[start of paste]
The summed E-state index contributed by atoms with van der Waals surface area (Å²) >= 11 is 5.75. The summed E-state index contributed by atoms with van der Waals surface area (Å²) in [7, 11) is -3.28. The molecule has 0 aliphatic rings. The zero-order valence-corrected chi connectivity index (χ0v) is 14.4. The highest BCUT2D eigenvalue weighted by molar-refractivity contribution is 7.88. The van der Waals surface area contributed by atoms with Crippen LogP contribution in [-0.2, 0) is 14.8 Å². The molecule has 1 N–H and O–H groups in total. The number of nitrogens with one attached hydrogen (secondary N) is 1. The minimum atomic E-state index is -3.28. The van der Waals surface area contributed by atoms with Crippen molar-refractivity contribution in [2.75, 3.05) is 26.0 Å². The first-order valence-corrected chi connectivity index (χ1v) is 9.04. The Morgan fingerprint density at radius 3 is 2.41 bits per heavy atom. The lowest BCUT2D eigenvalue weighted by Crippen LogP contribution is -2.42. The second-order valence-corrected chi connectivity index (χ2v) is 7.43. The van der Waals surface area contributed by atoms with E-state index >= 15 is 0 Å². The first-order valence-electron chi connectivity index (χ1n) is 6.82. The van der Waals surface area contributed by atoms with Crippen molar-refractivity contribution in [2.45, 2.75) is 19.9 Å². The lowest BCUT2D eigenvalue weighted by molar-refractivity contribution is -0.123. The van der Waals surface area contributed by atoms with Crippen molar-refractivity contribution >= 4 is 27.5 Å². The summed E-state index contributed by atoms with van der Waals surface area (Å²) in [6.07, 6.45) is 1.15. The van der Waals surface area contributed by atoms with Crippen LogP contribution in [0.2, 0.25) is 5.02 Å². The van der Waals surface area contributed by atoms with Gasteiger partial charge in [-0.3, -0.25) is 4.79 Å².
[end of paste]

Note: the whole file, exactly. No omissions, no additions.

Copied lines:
The summed E-state index contributed by atoms with van der Waals surface area (Å²) >= 11 is 5.75. The summed E-state index contributed by atoms with van der Waals surface area (Å²) in [7, 11) is -3.28. The molecule has 0 aliphatic rings. The zero-order valence-corrected chi connectivity index (χ0v) is 14.4. The highest BCUT2D eigenvalue weighted by molar-refractivity contribution is 7.88. The van der Waals surface area contributed by atoms with Crippen LogP contribution in [-0.2, 0) is 14.8 Å². The molecule has 1 N–H and O–H groups in total. The number of nitrogens with one attached hydrogen (secondary N) is 1. The minimum atomic E-state index is -3.28. The van der Waals surface area contributed by atoms with Crippen molar-refractivity contribution in [2.75, 3.05) is 26.0 Å². The first-order valence-corrected chi connectivity index (χ1v) is 9.04. The Morgan fingerprint density at radius 3 is 2.41 bits per heavy atom. The lowest BCUT2D eigenvalue weighted by Crippen LogP contribution is -2.42. The second-order valence-corrected chi connectivity index (χ2v) is 7.43. The van der Waals surface area contributed by atoms with E-state index >= 15 is 0 Å². The first-order valence-electron chi connectivity index (χ1n) is 6.82. The van der Waals surface area contributed by atoms with Crippen molar-refractivity contribution in [2.45, 2.75) is 19.9 Å². The lowest BCUT2D eigenvalue weighted by molar-refractivity contribution is -0.123. The van der Waals surface area contributed by atoms with Crippen molar-refractivity contribution >= 4 is 27.5 Å². The summed E-state index contributed by atoms with van der Waals surface area (Å²) in [6.07, 6.45) is 1.15. The van der Waals surface area contributed by atoms with Crippen LogP contribution in [0.2, 0.25) is 5.02 Å². The van der Waals surface area contributed by atoms with Gasteiger partial charge in [-0.3, -0.25) is 4.79 Å².